Clock time versus mind time

Time’s moving too fast AND too slow.

I hate this feeling. I always feel like times passed me and I’m struggling to catch up with everything around me. If by chance I’m not feeling this, then I’m stuck in agony waiting for time to pass. It’s the worst.

When I think about this whole college process, time is moving too slow. I’m ready to know where I’m going already and to stop spending time stressing out over it.

When it comes to actually leaving for college, that times coming way too soon. Everytime my mom shows me something that would be cute in my dorm or starts buying stuff I’ll need in college, it seems like days turn into minutes and the next seconds going to be graduation and then to drop off. That’s scary.

It’s not only just for leaving for college that makes my time too fast. It’s getting older in general. I doesn’t seem right to me that I’m about to leave high school. Time moves so fast on me. I just don’t feel eighteen. I remember the circle time rug from kindergarten. I can still remember conversations with my friends left in time at recess. How am I possibly this old? It all happened too soon.

But still, I know my time at North Penn is up. It’s weird because its like I can feel it in my bones. I can just tell it’s time to move on to the next part of my life, but one second I feel like I’m being rushed there or I couldn’t get there soon enough. I know time is moving steadily, but it never feels like it is for me. It’s rare for me to ever feel like I’m moving in sync with time as it passes.

My perception of time is the apparent issue. It all has to do with clock time versus mind time.

Refer to my picture above. The angel clock is clock time. Everybody runs on it. Whether your time zones behind mine or not, this time is standard. Sixty seconds to a minute, sixty minutes to an hour, twenty-four to a day, we all know this. It’s good, its constant.

Now my mind time. The devil. That clock with the horns and all the time out of whack. A perfect depiction showing how crazy time is for me personally.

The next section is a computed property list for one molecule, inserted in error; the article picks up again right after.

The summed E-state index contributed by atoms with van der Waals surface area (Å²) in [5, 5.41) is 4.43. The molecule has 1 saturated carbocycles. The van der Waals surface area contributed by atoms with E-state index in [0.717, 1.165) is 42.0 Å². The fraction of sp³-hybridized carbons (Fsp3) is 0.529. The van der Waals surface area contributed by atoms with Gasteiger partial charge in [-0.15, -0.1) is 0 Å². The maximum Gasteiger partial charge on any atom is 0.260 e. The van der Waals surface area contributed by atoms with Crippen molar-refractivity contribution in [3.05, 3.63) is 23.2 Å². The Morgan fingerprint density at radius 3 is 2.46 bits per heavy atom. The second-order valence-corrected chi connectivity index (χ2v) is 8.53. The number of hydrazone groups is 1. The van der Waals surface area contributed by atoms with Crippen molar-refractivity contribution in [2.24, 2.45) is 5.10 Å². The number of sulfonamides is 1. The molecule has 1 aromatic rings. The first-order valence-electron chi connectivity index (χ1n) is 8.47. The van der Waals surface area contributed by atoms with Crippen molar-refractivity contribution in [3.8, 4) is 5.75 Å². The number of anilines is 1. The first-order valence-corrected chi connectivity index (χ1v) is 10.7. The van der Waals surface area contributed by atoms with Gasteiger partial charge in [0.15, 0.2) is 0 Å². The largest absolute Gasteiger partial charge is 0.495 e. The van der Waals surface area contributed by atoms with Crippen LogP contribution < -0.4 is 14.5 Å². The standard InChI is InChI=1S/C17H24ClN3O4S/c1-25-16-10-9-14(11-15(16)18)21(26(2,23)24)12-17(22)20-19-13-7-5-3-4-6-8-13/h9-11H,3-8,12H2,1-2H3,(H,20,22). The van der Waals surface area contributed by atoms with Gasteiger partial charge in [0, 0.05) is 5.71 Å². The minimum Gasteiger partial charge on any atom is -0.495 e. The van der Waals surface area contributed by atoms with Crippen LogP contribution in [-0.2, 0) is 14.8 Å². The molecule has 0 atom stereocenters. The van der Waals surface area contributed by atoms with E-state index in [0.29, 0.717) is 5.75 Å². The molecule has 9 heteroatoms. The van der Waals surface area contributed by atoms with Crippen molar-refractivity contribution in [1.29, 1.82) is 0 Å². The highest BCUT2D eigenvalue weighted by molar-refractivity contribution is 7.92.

The reason my (or anyone else’s) perception of time (mind time) isn’t ticking in time with clock time is because they flow in different rates. Your stressors, age, and sleep among other things determine the flow of your mind time. So let’s see what has my mind time literally the furthest thing from clock time. Its my perception.

Although clock time is persistent, mind time is not. Adrian Bejan, mechanical engineering professor at Duke University, has explained this phenomenon. He explains that clock time is measurable, while every person’s mind time is different because of their perception.

Your mind time has to do with your mind’s eye. Your mind’s eye is in control of processing mental images. We all perceive these images differently, especially depending on your saccadic eye motions. These movements all occur unconsciously. Every few seconds, your eyes go through this movement and process the stimuli around you. Everyone’s unique sense of processing dictates how fast or slow their time is moving for them.

Along with this individual processing, Bejan explains that age and fatigue affect people’s processing and mind time. When we are younger, time seems to move slower overall because we experience new mental images and stimuli, but as we age and stimuli and mental images come in slower, time moves slower. Feeling tired slow downs saccadic eye motions so that the brain cannot process mental images and stimuli. This stretches out activities we are involved in and makes them feel longer and harder to get through.

Even though it may feel like I’ll never catch up or lineup with clock time, there are things I (and anyone else) can do to not feel like I’m constantly ticking out of time. Bejan passes on the advice to sleep well and live clean to help alter our perceptions for the better.

To read more on clock time and mind time, read this article that helped me.